What Is Perspecticide? (Abuse)

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When I was 19 years old, I wound up in an abusive relationship. Kurt was 32 years old. He’d lived in multiple states. This really impressed me at the time. It was only later that I’d find out that he moved around because of legal trouble. And that he’d wound up living in Maine (where I grew up and where I met him) because Kurt had sought out his brother who had built a comfortable life for himself, expecting he could flex their family connection. That his brother would take him in.

When that failed, Kurt found other ways to make ends meet. One of them was legal. The others weren’t. The legal one, working as a breakfast cook, was the one that didn’t really make him much money — but was a good front for the other things he had going on.

I didn’t even really want to date Kurt in the first place. We spontaneously made out on a friend’s couch one night, and she asked if I’d drive him home.

Bit by bit, he pushed my boundaries. There was just something about him that made everything between us inevitable — even though I didn’t want to date him. He made it very hard to say no to him.

I’m sure I could now. But back then, I was so young. So unsure of myself. And I was recovering from an abusive childhood that left me an easy mark. Sort of maybe recovering.

Well, when I wasn’t doing drugs and finding ways to run away from the work.

I’ve written extensively about my relationship with Kurt. How it happened. How I left.

But I’ve written less about what happened after I left Kurt. How I managed to find myself again. And frankly, how ugly recovery got.

The truth is that the hardest part of leaving Kurt wasn’t actually leaving him. It was living without him. Because after that relationship ended, there was a big hole in my life. Life seemed very empty without him. And I recently stumbled onto a word to explain something that happened during our relationship that made living without him after we broke up so hard.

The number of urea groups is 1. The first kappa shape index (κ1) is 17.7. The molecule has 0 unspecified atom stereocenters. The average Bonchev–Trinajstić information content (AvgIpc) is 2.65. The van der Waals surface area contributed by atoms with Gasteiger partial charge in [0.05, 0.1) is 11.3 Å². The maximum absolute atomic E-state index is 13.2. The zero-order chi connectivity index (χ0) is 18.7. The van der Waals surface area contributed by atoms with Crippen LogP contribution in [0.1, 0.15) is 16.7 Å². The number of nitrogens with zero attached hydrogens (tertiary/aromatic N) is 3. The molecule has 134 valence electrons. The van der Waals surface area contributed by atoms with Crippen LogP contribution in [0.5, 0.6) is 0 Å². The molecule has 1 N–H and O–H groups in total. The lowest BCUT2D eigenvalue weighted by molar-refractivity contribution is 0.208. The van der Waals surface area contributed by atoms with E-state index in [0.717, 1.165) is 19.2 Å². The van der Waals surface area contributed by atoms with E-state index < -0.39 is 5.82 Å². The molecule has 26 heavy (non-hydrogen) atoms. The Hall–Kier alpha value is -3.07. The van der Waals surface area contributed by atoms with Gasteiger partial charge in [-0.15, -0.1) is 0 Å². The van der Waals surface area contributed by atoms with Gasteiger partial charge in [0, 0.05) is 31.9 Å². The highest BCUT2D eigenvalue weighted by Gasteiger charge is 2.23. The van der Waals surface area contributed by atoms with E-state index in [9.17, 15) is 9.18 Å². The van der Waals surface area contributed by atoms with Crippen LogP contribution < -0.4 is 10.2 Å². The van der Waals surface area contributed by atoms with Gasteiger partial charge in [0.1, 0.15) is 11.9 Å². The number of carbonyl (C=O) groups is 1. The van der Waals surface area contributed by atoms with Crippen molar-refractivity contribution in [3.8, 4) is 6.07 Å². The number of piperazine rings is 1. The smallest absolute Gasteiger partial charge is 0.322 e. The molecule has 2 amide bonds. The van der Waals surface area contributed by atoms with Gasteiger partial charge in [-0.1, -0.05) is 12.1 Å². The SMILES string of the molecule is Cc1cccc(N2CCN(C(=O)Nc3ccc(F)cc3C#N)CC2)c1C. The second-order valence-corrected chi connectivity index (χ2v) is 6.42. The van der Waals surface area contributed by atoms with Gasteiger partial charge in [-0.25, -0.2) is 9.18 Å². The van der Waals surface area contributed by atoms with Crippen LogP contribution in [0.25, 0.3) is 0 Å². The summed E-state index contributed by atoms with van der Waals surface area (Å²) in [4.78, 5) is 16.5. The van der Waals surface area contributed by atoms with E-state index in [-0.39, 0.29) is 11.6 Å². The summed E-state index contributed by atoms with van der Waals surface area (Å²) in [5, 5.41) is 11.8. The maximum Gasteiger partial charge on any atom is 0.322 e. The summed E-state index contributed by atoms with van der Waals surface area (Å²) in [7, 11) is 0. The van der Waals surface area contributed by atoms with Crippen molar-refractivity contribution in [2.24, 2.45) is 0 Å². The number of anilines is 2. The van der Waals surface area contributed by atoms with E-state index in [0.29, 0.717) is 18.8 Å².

It’s called perspecticide.

What’s Perspecticide?

What’s perspecticide? It’s a form of emotional abuse in which the victim loses their grip on reality and their sense of self. In my own case, it came about because Kurt was so incredibly controlling that I found myself unable to make decisions on my own.

And after Kurt gaslit me so many times — something very routine for him to do — and told me repeatedly that I did not think the way I insisted I thought, felt the way that I felt, and was told that things hadn’t happened that I knew in fact had… well, I found my sense of self and belief system slipping away from me, too.

I was in bad shape when I left. It took me years to recover from that abusive relationship. Even after I moved on and dated other people, even as I made new friends, the damage lingered for far longer than I would have guessed it would.

It wasn’t until a decade later, when I was going through therapy to process a divorce and was diagnosed with dependent personality disorder on a routine psychometric battery, that I really bore down deep into the void that Kurt had built within me. Or at least the one that was already there (due to childhood issues) that he had expanded to a size where I couldn’t ignore it anymore.

I Haven’t Missed Him for a Long Time

But it’s not all doom and gloom. These days my life is wonderful. I’m healthier and happier than I have ever been. And I have good people in my life.

There may have been a time years back when Kurt took something from me. And I could stay bitter about that. I could look back and wonder how much time was wasted working on healing those hurts.

But honestly, I don’t find myself doing that. Instead, I’m grateful for the life I’m living.

And I’m proud of the fact that I haven’t missed Kurt for a very long time.

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Books by Page Turner:

Psychic City, a Psychic State mystery

 

Non-Fiction:

Dealing with Difficult Metamours

A Geek’s Guide to Unicorn Ranching

Poly Land: My Brutally Honest Adventures in Polyamory 

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